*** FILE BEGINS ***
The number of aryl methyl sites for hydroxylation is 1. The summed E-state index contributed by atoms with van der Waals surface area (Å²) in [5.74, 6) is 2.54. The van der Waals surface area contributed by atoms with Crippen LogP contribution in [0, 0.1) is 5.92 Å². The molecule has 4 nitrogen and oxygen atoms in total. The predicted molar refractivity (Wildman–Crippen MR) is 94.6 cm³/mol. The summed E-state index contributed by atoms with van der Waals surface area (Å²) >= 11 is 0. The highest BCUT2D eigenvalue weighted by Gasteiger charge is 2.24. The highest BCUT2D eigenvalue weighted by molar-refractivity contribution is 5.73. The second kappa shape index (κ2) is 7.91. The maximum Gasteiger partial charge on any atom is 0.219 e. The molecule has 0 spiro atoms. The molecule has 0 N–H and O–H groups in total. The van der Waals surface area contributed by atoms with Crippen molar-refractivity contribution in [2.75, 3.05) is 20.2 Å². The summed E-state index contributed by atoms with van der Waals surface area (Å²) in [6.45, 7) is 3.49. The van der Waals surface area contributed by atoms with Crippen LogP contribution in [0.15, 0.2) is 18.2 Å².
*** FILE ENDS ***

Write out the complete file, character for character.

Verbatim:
The number of aryl methyl sites for hydroxylation is 1. The summed E-state index contributed by atoms with van der Waals surface area (Å²) in [5.74, 6) is 2.54. The van der Waals surface area contributed by atoms with Crippen LogP contribution in [0, 0.1) is 5.92 Å². The molecule has 4 nitrogen and oxygen atoms in total. The predicted molar refractivity (Wildman–Crippen MR) is 94.6 cm³/mol. The summed E-state index contributed by atoms with van der Waals surface area (Å²) >= 11 is 0. The highest BCUT2D eigenvalue weighted by Gasteiger charge is 2.24. The highest BCUT2D eigenvalue weighted by molar-refractivity contribution is 5.73. The second kappa shape index (κ2) is 7.91. The maximum Gasteiger partial charge on any atom is 0.219 e. The molecule has 0 spiro atoms. The molecule has 0 N–H and O–H groups in total. The van der Waals surface area contributed by atoms with Crippen molar-refractivity contribution in [2.75, 3.05) is 20.2 Å². The summed E-state index contributed by atoms with van der Waals surface area (Å²) in [6.45, 7) is 3.49. The van der Waals surface area contributed by atoms with Crippen LogP contribution in [0.15, 0.2) is 18.2 Å².